Reviews of affordable whiskies with some entertaining tales along the way…
This is part four of a series of reviews covering some recent single cask single malt releases from independent bottler, Lady of the Glen. On this occasion, I’ll be sampling a spirit that was produced at Teaninich Distillery back in 2010.
Teaninich is a highland malt produced at a distillery in Alness, near the Cromarty Firth in the north of Scotland. It was established in 1817 but today, it forms part of Diageo’s Scotch whisky empire and spends much of its time producing whisky for use in the owner’s blended Scotch brands. Official releases are few and far between but indie bottlings are quite frequent.
The whisky was distilled in 2010 and bottled in early ’23. It’s 12 years old and spent most of its time in a hogshead before being transferred to an Aquavit* Barrel for a finishing period of four years. It’s bottled at 57.3% abv.
*Aquavit is a spirit commonly produced in Scandinavian countries. It’s usually distilled from a fermented potato or grain mash and then later re-distilled with various herbs and spices. The spirit is usually bottled without ageing but some producers, particularly in Norway, barrel age their Aquavit, often preferring old sherry casks.
For part one of this series visit here
For part two of this series visit here
For part three of this series visit here
Lady of the Glen Teaninich 12-year-old
*Full disclosure: the sample featured in this review was sent to me free of charge. As always I will strive to give an honest opinion on the quality of the dram and the value for money it represents.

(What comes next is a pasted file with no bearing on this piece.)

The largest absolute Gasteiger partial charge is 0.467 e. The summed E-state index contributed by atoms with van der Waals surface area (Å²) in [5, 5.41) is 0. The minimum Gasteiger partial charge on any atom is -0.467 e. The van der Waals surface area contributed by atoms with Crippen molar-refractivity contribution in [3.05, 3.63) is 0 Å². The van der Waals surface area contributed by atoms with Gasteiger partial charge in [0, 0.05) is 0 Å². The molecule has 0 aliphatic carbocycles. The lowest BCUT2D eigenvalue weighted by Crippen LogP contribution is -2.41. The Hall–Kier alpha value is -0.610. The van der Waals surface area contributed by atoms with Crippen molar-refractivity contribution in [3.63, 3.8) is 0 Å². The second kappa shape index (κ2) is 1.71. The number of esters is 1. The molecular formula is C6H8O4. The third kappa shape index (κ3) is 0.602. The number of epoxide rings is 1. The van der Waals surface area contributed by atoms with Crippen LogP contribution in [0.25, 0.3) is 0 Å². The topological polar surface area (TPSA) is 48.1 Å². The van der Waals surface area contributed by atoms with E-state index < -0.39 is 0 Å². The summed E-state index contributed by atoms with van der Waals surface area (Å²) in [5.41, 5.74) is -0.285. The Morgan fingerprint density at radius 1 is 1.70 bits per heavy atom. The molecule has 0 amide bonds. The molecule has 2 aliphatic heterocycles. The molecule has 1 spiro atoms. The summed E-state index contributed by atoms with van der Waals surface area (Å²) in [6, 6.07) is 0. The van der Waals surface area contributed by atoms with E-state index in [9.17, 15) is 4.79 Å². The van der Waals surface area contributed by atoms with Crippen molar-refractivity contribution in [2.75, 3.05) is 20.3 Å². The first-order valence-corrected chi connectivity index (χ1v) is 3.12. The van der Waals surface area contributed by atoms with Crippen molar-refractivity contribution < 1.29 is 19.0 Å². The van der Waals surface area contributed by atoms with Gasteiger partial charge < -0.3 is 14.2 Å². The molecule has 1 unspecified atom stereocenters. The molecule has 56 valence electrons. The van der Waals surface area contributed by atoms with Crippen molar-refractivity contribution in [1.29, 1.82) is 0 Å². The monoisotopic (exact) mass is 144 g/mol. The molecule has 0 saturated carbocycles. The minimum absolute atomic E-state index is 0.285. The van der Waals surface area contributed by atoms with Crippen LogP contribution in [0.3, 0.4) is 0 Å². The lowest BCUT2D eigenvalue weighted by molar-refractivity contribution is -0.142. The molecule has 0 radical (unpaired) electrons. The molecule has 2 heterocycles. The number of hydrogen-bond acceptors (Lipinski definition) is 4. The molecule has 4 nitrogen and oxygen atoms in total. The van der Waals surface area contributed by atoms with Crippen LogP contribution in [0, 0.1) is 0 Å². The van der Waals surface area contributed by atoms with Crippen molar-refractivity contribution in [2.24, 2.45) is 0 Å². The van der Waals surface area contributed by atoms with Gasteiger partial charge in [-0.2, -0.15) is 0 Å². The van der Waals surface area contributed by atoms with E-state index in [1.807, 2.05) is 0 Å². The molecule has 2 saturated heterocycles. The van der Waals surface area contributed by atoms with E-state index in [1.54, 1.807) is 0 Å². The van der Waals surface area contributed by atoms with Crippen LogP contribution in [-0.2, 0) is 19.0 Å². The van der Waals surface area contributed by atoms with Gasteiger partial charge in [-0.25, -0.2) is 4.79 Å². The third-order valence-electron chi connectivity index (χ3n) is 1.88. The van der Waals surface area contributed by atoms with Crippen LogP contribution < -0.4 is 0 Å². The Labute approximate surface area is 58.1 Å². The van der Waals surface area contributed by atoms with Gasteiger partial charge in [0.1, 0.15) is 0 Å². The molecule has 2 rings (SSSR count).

Smell: The finishing cask has given it a herbal, spicy nose. You could be forgiven for thinking you were nosing a Rye. Fennel, clove, anise and cinnamon sticks. Also toffee and red fruit notes. Touch of citrus. Weirdly, reminded me of Spanish Tomato Bread.
Taste: It’s a big arrival with a burst of spicy flavour as soon as it meets the tongue. Rye bread. Winter spices – like the packets of spice mix you put in mulled wine. There’s also lots of caramel and toffee and a little citrus touch again. Even some dark chocolate as it moves into a dry, slightly bitter, oaky finish. There are some hints of vanilla cream and grassy malt that linger in the background, just outwith the influence of the finishing cask.
Thoughts: Once again, Lady of the Glen manages to nail the finish. Once again, the cask leads the experience but doesn’t swamp the spirit. And, once again, they’ve created something interesting and delicious. As I mentioned above, there’s a definite hint of a rye whisk(e)y here and the dram could appeal to fans of that style. It should also satisfy anyone with a thirst for big, bold flavours because there’s a lot going on in the glass. It’s incredibly fragrant, in an exotic way and it’s spicy without ever being hot. An Aquavit Cask Finish is a new one on me but on this evidence, I hope it won’t be the last time I encounter it.
Price: £77. Thankfully the price isn’t too extreme. £77 puts it at a level where people can actually afford to buy and open it – and that’s what we want to see.
For more on Lady of the Glen: https://www.ladyoftheglen.com/